Tip: Uncover Memory-Related Bottlenecks
Memory is often the source of performance problems, and you should always rule out memory problems before examining other areas of the system. Systems use both physical and virtual memory. To rule out memory problems with a system, you should configure application performance, memory usage, and data throughput settings, and then monitor the server’s memory usage to check for problems.
Application performance and memory usage settings determine how system resources are allocated. In most cases you want to give the operating system and background applications the lion’s share of resources. This is especially true for Active Directory, file, print, and network and communications servers. On the other hand, for application, database, and streaming media servers, you’ll want to give the programs the server is running the most resources.
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Here’s an overview of counters that you’ll want to track to uncover memory, caching, and virtual memory (paging) bottlenecks.
Issue: Physical and virtual memory usage
Counters to Track: Memory\Available Kbytes; Memory\Committed Bytes
Details: Memory\Available Kbytes is the amount of physical memory available to processes running on the server. Memory\Committed Bytes is the amount of committed virtual memory. If the server has very little available memory, you might need to add memory to the system. In general, you want the available memory to be no less than 5 percent of the total physical memory on the server. If the server has a high ratio of committed bytes to total physical memory on the system, you might need to add memory as well. In general, you want the committed bytes value to be no more than 75 percent of the total physical memory.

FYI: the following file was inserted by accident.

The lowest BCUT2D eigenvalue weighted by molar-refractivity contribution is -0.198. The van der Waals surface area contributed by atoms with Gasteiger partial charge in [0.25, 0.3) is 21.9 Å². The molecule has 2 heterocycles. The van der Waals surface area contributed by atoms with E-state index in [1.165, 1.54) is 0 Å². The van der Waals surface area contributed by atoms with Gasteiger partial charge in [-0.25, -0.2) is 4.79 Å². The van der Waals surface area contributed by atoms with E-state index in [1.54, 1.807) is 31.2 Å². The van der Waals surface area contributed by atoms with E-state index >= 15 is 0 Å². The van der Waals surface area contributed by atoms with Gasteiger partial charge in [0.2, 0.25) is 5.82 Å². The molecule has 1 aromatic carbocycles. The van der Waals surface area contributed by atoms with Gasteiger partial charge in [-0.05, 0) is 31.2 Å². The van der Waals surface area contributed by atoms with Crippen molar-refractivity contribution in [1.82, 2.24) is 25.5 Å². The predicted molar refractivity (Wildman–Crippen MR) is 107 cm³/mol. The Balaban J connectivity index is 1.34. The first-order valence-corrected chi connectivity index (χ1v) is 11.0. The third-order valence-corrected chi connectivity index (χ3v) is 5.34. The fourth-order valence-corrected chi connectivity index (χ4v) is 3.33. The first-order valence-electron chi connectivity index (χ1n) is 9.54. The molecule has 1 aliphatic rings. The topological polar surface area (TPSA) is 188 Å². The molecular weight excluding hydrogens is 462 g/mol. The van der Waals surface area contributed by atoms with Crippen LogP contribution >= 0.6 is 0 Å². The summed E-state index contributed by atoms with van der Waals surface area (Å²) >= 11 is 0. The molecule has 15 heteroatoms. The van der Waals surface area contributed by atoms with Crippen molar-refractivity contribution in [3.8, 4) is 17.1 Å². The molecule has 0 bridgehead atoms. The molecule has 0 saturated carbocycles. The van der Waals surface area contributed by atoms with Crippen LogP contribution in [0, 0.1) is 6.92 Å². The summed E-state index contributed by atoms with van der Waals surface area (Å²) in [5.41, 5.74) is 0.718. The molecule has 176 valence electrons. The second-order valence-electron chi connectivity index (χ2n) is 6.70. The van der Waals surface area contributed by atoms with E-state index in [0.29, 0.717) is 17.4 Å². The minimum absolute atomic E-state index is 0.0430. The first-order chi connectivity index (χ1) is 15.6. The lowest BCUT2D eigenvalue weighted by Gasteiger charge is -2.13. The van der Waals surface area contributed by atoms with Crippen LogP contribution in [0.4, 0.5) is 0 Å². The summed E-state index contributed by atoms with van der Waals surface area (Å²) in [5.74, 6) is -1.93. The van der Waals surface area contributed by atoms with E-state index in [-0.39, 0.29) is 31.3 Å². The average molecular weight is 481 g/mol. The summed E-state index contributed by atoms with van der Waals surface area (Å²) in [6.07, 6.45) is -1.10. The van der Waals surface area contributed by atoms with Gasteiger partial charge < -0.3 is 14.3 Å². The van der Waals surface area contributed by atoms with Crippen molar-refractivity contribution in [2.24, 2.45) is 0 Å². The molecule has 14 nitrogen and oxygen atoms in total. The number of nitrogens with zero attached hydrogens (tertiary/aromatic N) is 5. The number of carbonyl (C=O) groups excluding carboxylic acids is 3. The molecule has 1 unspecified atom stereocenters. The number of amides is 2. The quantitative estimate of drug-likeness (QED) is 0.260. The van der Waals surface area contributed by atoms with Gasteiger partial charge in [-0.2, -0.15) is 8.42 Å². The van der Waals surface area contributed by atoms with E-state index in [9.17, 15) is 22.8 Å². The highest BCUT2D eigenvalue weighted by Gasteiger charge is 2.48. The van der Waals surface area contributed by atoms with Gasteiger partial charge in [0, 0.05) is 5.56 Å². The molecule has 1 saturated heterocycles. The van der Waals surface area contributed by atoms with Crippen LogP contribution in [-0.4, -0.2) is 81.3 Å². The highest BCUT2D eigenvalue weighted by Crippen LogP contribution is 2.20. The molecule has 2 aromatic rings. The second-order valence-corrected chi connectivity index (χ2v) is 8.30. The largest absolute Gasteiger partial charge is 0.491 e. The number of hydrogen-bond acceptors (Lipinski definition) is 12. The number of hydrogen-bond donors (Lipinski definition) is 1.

Issue: Memory page faults
Counters to Track: Memory\Page Faults/sec; Memory\Pages Input/sec; Memory\Page Reads/sec
Details: A page fault occurs when a process requests a page in memory and the system can’t find it at the requested location. If the requested page is elsewhere in memory, the fault is called a soft page fault. If the requested page must be retrieved from disk, the fault is called a hard page fault. Most processors can handle large numbers of soft faults. Hard faults, however, can cause significant delays. Page Faults/sec is the overall rate at which the processor handles all types of page faults. Pages Input/sec is the total number of pages read from disk to resolve hard page faults. Page Reads/sec is the total disk reads needed to resolve hard page faults. Pages Input/sec will be greater than or equal to Page Reads/sec and can give you a good idea of your hard page fault rate. A high number of hard page faults may indicate that you need to increase the amount of memory or reduce the cache size on the server.
Issue: Memory paging
Counters to Track: Memory\Pool Paged Bytes; Memory\Pool Nonpaged Bytes
Details: These counters track the number of bytes in the paged and nonpaged pool. The paged pool is an area of system memory for objects that can be written to disk when they aren’t used. The nonpaged pool is an area of system memory for objects that can’t be written to disk. If the size of the paged pool is large relative to the total amount of physical memory on the system, you might need to add memory to the system. If the size of the nonpaged pool is large relative to the total amount of virtual memory allocated to the server, you might want to increase the virtual memory size.
From the Microsoft Press book Microsoft Windows Server 2008 Administrator’s Pocket Consultant by William R. Stanek.
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